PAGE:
Tax Cuts and Jobs Act Proposes Sweeping Changes in Compensation and Benefit Taxation

by Wilson Sonsini Goodrich & Rosati

On November 2, 2017, Congressman Kevin Brady of Texas, Chairman of the House Ways and Means Committee, introduced the Tax Cuts and Jobs Act (the "Proposed Bill") in the U.S. House of Representatives. The Proposed Bill proposes sweeping changes that would significantly impact how employers provide compensation and benefits to their employees, particularly equity compensation. 

As originally introduced, the Proposed Bill:

  • Eliminates much of the benefit of stock options, stock appreciation rights (SARs) and other deferred compensation arrangements under a new proposed Section 409B that taxes compensation (including equity awards) as it "vests," regardless of when it is actually earned, paid or, in the case of stock options or SARs, exercised.
  • Revises Internal Revenue Code Section 162(m) to eliminate the "performance-based" compensation exception and expands the $1 million annual tax deduction limitation to include a publicly traded company's chief financial officer.

The effective date of the Proposed Bill is January 1, 2018, which would provide a short window for employers to react if it is passed as currently proposed, a task made more difficult by the lack of details in the Proposed Bill. 

Recent Amendment to Proposed Bill: On November 6, 2017, Congressman Brady introduced an amendment to the Proposed Bill (the "Proposed Amendment") that proposes changes for private companies by excluding stock options and certain other equity awards, including RSUs, granted by private companies to their non-executive employees from Section 409B, and instead allowing income deferral of these awards under a newly proposed Internal Revenue Code Section 83(i) for a prescribed period (of not more than five years) following the date these awards are transferrable or, if earlier, are no longer subject to a "substantial risk of forfeiture," that is, once it vests. These changes may be welcome for certain private companies, however, the scope of coverage of, and compliance with, Section 83(i) still presents significant challenges to providing equity-based compensation to private company employees compared to current law.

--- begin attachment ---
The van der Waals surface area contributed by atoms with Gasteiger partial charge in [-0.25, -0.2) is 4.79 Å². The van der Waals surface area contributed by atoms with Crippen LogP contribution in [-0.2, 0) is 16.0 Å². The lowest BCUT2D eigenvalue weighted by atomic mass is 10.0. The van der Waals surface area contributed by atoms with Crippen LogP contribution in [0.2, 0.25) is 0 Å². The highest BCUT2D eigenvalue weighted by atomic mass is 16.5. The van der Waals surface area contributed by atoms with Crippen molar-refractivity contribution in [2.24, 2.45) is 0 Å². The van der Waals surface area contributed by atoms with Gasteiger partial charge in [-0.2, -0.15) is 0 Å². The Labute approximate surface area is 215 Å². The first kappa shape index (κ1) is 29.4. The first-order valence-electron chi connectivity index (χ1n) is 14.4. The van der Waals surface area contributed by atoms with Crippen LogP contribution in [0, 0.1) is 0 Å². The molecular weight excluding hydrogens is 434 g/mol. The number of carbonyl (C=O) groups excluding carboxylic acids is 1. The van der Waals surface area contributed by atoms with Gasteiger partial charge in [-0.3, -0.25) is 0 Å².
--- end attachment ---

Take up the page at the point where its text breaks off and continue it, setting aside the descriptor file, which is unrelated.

While we expect that the Proposed Bill will evolve, we cannot predict with certainty which provisions of the Proposed Bill will change, and employers would be advised to begin considering the impact of the Proposed Bill and any of its proposed amendments on their compensation arrangements.

This alert briefly summarizes the key provisions of the Proposed Bill relating to compensation and benefits matters, and provides an initial overview of how those provisions would be impacted if amended as proposed in the Proposed Amendment.  For an analysis of the other provisions of the Proposed Bill, please refer to our other WSGR Alert.

Deferred Compensation Arrangements Would Be Taxable at Vesting

Background: Since the adoption of Internal Revenue Code Section 409A in 2004, employers have carefully structured compensation arrangements that provide for the deferral of compensation in a manner that is exempt from or in compliance with Section 409A, in order to avoid these amounts being currently includable in gross income and subject to an additional 20 percent federal penalty (plus additional penalty taxes in certain states, including an additional 5 percent in California).

Proposed Bill: The Proposed Bill dismantles Section 409A in its entirety with respect to compensation earned for performance of services on or after January 1, 2018, and replaces it with a new Section 409B that eliminates the ability to defer compensation once the compensation "vests," regardless of when it is actually earned or paid. 

General Effect:

The new Section 409B:

  • Prohibits the deferral of compensation beyond the date that it "vests," which occurs once the compensation is no longer conditioned on the future performance of substantial services by the person eligible for the compensation. Compensation that does not depend on future performance of substantial services, but, for example, is dependent on the employer meeting a particular performance goal (such as attainment of revenue, change in control or an initial public offering), would be considered vested, which is a major departure from current law.
  • Applies to stock options, SARs, and other rights to compensation based on the value or appreciation in value of equity of the employer (e.g., restricted stock units (RSUs)) as deferred compensation rights. As a result, stock options, SARs, RSUs, and other similar equity rights will be subject to income inclusion on the date the award "vests" regardless of when the equity right is exercised or settled.